With their second 3rd round pick, the Dolphins selected TE Michael Egnew of Mizzou. Egnew is a pass catching tight end who can create mismatches with linebackers. He’s not Rob Gronkowski, but he’s a pass catching tight end in the same mold. Egnew struggled with blocking, but if he’s lined up out wide or off the line, it won’t matter much. Teaming Egnew with Anthony Fasano and/or Charles Clay would help create mismatches against opposing defenders. We say Fasano and/or Clay because there is a chance that Anthony Fasano and his $4 mil cap hit this year could be a cap casualty to clear up space to resign Jake Long or Cameron Wake. It’s not definite, but it’s a possibility.
In the 4th round the Dolphins might have gotten the steal of the draft, RB Lamar Miller. Miller, from the University of Miami, ran the fastest time of all running backs at the combine, a blazing 4.40 40 yard dash. Miller has elusiveness and can provide the explosive plays the Dolphins need. Adding Miller to Reggie Bush and Daniel Thomas will make for a very good running back stable. I can see Reggie Bush lined up quite a bit as a wide receiver this year. Also remember that Bush will be a free agent after the 2012 season. So Thomas and Miller could be the Dolphins RB combo for the next few years.
In rounds 6 and 7, the Dolphins finally addressed the receiver position. In the 6th round they drafted BJ Cunningham, Michigan State’s all time leading receiver. He’s 6’2, 215 lbs and ran a slower than expected 40 at the combine, which caused him to slide. He improved his 40 at his pro day and should be able to make the Dolphins team out of camp. He’s a good route runner, something that is essential in Philbin’s offense. In the 7th round, the Dolphins selected WR Rishard Matthews of Nevada. Matthews is 6’0″, 217 lbs and has huge hands. He is also a candidate to make the team, but keeping him would mean giving up on one of the Dolphins other receivers (Melvin Moore, Roberto Wallace, Julius Pruitt, Legedu Naanee). If I had to guess, today, the Dolphins will enter the 2012 season with the following receivers: Bess, Hartline, Gates, Wallace, Naanee, and Cunningham. I could see Rishard Matthews going to the practice squad, if he clears waivers. One thing is certain, there will be plenty of competition for the wide receiver jobs in training camp!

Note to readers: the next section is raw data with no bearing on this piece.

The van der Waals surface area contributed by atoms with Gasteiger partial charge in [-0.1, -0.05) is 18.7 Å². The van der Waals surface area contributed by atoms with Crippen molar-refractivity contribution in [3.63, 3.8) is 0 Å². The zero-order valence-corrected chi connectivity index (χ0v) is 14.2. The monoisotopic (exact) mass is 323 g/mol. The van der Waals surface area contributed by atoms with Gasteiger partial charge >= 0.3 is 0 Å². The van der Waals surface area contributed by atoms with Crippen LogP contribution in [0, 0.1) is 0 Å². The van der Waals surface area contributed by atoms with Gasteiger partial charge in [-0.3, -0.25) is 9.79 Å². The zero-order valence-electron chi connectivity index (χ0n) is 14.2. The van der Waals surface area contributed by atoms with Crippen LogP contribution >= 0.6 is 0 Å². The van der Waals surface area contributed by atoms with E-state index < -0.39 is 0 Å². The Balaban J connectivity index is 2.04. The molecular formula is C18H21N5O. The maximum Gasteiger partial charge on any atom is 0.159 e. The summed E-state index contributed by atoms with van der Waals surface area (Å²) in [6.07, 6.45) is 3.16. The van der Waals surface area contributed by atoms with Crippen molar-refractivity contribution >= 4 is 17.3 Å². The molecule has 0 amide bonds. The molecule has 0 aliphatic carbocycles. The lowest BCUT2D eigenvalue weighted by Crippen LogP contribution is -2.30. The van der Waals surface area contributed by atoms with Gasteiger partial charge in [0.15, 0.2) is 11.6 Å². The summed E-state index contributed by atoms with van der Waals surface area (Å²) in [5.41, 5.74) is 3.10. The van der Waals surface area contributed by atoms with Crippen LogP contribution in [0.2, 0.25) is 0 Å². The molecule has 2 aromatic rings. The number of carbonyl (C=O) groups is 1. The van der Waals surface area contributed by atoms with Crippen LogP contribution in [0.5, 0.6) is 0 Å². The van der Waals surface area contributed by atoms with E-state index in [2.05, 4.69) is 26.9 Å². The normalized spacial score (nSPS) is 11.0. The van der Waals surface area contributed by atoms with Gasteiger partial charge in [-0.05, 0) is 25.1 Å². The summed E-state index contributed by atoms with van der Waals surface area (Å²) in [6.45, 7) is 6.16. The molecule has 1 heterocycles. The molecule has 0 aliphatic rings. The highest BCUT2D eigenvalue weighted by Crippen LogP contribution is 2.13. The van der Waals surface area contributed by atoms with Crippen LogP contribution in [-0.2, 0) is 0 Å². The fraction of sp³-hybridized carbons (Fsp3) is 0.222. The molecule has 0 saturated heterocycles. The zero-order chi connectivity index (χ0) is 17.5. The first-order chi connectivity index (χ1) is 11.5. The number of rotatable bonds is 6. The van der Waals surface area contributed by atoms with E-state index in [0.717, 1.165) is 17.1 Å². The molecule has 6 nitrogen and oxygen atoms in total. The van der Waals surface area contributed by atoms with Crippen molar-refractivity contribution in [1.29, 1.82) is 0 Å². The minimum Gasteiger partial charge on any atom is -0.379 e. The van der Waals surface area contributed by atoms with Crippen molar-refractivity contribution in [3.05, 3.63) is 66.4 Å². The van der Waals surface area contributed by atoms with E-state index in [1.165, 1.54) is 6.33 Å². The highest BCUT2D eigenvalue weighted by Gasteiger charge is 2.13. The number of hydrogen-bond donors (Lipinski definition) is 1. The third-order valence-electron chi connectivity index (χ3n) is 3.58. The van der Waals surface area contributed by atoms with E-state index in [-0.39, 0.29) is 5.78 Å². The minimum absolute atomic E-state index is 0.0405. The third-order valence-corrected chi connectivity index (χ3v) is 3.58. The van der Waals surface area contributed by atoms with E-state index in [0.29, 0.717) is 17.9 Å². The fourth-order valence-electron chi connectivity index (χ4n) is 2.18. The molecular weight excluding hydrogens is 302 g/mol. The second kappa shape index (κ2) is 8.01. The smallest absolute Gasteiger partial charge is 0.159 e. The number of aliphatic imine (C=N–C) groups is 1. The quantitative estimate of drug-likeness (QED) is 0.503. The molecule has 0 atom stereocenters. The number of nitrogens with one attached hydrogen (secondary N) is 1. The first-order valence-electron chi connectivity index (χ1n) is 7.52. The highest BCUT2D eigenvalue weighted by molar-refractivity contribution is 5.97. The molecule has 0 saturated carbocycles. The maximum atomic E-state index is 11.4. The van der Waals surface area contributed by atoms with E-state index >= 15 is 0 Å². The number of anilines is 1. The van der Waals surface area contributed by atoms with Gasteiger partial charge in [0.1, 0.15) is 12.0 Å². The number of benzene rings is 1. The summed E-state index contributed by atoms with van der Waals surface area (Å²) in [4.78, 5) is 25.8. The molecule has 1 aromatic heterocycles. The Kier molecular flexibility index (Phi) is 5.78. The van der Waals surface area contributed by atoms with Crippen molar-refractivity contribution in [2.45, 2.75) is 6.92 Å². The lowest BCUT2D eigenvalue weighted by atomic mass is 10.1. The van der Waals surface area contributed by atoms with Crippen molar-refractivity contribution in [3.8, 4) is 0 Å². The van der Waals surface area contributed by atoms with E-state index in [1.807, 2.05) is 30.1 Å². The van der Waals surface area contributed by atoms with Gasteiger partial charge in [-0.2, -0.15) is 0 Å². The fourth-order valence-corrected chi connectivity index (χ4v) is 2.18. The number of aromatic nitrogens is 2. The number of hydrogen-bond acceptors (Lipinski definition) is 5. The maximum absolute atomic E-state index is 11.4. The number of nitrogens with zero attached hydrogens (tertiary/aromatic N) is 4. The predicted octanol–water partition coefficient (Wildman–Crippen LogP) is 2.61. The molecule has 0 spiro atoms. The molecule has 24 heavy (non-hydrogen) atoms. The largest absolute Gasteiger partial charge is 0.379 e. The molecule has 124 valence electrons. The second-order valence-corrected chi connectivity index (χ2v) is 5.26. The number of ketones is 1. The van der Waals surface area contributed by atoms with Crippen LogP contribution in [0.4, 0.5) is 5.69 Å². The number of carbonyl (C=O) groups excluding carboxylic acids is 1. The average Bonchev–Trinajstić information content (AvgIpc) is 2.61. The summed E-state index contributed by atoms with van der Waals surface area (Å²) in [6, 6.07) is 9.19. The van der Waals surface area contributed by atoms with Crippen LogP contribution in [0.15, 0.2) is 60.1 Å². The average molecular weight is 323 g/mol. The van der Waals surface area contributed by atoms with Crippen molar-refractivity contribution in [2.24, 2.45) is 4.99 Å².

Are the Dolphins better today than they were at the end of 2011? I think so. Obviously every other team in the NFL feels the same way, especially after the draft. Now it’s up to the new coaching staff to install their playbooks and coach up the players as best they can to get them ready for training camp. The rookies that pick up the offense/defense the quickest have the best shot of sticking around in 2012. On a side note, Armando Salguero has already noticed that the pace of Joe Philbin’s practices are much more upbeat than Tony Sparano’s. Hopefully that translates to the play on the field, especially on offense!